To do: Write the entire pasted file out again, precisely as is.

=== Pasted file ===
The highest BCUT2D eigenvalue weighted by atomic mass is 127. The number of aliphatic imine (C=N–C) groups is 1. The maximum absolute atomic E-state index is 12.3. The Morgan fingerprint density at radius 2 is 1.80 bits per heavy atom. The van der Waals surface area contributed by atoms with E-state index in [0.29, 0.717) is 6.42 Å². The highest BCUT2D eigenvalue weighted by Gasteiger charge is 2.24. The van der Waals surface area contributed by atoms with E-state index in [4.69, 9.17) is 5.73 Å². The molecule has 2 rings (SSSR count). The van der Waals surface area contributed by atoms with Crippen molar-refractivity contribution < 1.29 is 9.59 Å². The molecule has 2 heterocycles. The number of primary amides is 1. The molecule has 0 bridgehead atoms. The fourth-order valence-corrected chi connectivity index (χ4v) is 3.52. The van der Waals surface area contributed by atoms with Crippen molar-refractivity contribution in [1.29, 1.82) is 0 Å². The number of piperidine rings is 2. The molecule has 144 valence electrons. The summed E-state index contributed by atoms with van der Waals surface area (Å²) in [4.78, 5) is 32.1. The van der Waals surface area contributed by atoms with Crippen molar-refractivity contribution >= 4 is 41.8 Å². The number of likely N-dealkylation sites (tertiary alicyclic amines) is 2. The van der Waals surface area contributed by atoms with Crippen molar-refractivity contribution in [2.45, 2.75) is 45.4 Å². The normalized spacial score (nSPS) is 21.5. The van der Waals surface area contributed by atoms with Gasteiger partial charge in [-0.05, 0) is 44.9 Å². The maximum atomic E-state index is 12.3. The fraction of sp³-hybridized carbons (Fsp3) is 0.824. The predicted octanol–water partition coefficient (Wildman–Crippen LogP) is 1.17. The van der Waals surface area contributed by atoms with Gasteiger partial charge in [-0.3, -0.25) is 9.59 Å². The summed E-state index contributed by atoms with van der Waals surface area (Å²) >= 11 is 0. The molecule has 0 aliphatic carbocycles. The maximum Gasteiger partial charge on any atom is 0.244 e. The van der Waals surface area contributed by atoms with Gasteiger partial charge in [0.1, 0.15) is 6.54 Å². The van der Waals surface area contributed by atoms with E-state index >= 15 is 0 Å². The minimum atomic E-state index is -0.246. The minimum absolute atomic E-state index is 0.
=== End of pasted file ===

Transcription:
The highest BCUT2D eigenvalue weighted by atomic mass is 127. The number of aliphatic imine (C=N–C) groups is 1. The maximum absolute atomic E-state index is 12.3. The Morgan fingerprint density at radius 2 is 1.80 bits per heavy atom. The van der Waals surface area contributed by atoms with E-state index in [0.29, 0.717) is 6.42 Å². The highest BCUT2D eigenvalue weighted by Gasteiger charge is 2.24. The van der Waals surface area contributed by atoms with E-state index in [4.69, 9.17) is 5.73 Å². The molecule has 2 rings (SSSR count). The van der Waals surface area contributed by atoms with Crippen molar-refractivity contribution < 1.29 is 9.59 Å². The molecule has 2 heterocycles. The number of primary amides is 1. The molecule has 0 bridgehead atoms. The fourth-order valence-corrected chi connectivity index (χ4v) is 3.52. The van der Waals surface area contributed by atoms with Crippen molar-refractivity contribution in [1.29, 1.82) is 0 Å². The number of piperidine rings is 2. The molecule has 144 valence electrons. The summed E-state index contributed by atoms with van der Waals surface area (Å²) in [4.78, 5) is 32.1. The van der Waals surface area contributed by atoms with Crippen molar-refractivity contribution >= 4 is 41.8 Å². The number of likely N-dealkylation sites (tertiary alicyclic amines) is 2. The van der Waals surface area contributed by atoms with Crippen molar-refractivity contribution in [2.45, 2.75) is 45.4 Å². The normalized spacial score (nSPS) is 21.5. The van der Waals surface area contributed by atoms with Gasteiger partial charge in [-0.05, 0) is 44.9 Å². The maximum atomic E-state index is 12.3. The fraction of sp³-hybridized carbons (Fsp3) is 0.824. The predicted octanol–water partition coefficient (Wildman–Crippen LogP) is 1.17. The van der Waals surface area contributed by atoms with Gasteiger partial charge in [-0.3, -0.25) is 9.59 Å². The summed E-state index contributed by atoms with van der Waals surface area (Å²) >= 11 is 0. The molecule has 0 aliphatic carbocycles. The maximum Gasteiger partial charge on any atom is 0.244 e. The van der Waals surface area contributed by atoms with Gasteiger partial charge in [0.1, 0.15) is 6.54 Å². The van der Waals surface area contributed by atoms with E-state index >= 15 is 0 Å². The minimum atomic E-state index is -0.246. The minimum absolute atomic E-state index is 0.